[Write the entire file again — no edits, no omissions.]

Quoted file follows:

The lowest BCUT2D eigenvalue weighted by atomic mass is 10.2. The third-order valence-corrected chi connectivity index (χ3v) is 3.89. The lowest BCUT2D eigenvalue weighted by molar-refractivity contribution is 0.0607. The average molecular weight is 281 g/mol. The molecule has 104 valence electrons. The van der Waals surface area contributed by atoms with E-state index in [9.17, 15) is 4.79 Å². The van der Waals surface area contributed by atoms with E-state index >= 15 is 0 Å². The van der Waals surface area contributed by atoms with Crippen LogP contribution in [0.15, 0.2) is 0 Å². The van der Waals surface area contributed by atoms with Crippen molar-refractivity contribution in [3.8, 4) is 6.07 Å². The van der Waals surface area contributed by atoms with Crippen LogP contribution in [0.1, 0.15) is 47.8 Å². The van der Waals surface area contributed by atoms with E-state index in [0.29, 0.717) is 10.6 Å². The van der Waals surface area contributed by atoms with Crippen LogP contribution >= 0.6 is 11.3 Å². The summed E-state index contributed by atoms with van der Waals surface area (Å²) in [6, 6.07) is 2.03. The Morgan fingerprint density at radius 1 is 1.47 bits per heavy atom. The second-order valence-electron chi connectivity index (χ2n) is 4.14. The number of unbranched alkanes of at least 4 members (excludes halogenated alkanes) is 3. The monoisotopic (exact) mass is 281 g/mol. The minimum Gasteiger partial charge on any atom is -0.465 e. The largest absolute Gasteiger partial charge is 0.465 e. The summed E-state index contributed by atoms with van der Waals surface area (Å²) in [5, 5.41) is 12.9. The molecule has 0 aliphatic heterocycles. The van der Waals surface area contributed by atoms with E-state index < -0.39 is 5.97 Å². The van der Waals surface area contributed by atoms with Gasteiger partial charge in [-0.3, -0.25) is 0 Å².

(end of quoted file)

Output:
The lowest BCUT2D eigenvalue weighted by atomic mass is 10.2. The third-order valence-corrected chi connectivity index (χ3v) is 3.89. The lowest BCUT2D eigenvalue weighted by molar-refractivity contribution is 0.0607. The average molecular weight is 281 g/mol. The molecule has 104 valence electrons. The van der Waals surface area contributed by atoms with E-state index in [9.17, 15) is 4.79 Å². The van der Waals surface area contributed by atoms with E-state index >= 15 is 0 Å². The van der Waals surface area contributed by atoms with Crippen LogP contribution in [0.15, 0.2) is 0 Å². The van der Waals surface area contributed by atoms with Crippen molar-refractivity contribution in [3.8, 4) is 6.07 Å². The van der Waals surface area contributed by atoms with Crippen LogP contribution in [0.1, 0.15) is 47.8 Å². The van der Waals surface area contributed by atoms with E-state index in [0.29, 0.717) is 10.6 Å². The van der Waals surface area contributed by atoms with Crippen LogP contribution >= 0.6 is 11.3 Å². The summed E-state index contributed by atoms with van der Waals surface area (Å²) in [6, 6.07) is 2.03. The Morgan fingerprint density at radius 1 is 1.47 bits per heavy atom. The second-order valence-electron chi connectivity index (χ2n) is 4.14. The number of unbranched alkanes of at least 4 members (excludes halogenated alkanes) is 3. The monoisotopic (exact) mass is 281 g/mol. The minimum Gasteiger partial charge on any atom is -0.465 e. The largest absolute Gasteiger partial charge is 0.465 e. The summed E-state index contributed by atoms with van der Waals surface area (Å²) in [5, 5.41) is 12.9. The molecule has 0 aliphatic heterocycles. The van der Waals surface area contributed by atoms with E-state index < -0.39 is 5.97 Å². The van der Waals surface area contributed by atoms with Gasteiger partial charge in [-0.3, -0.25) is 0 Å².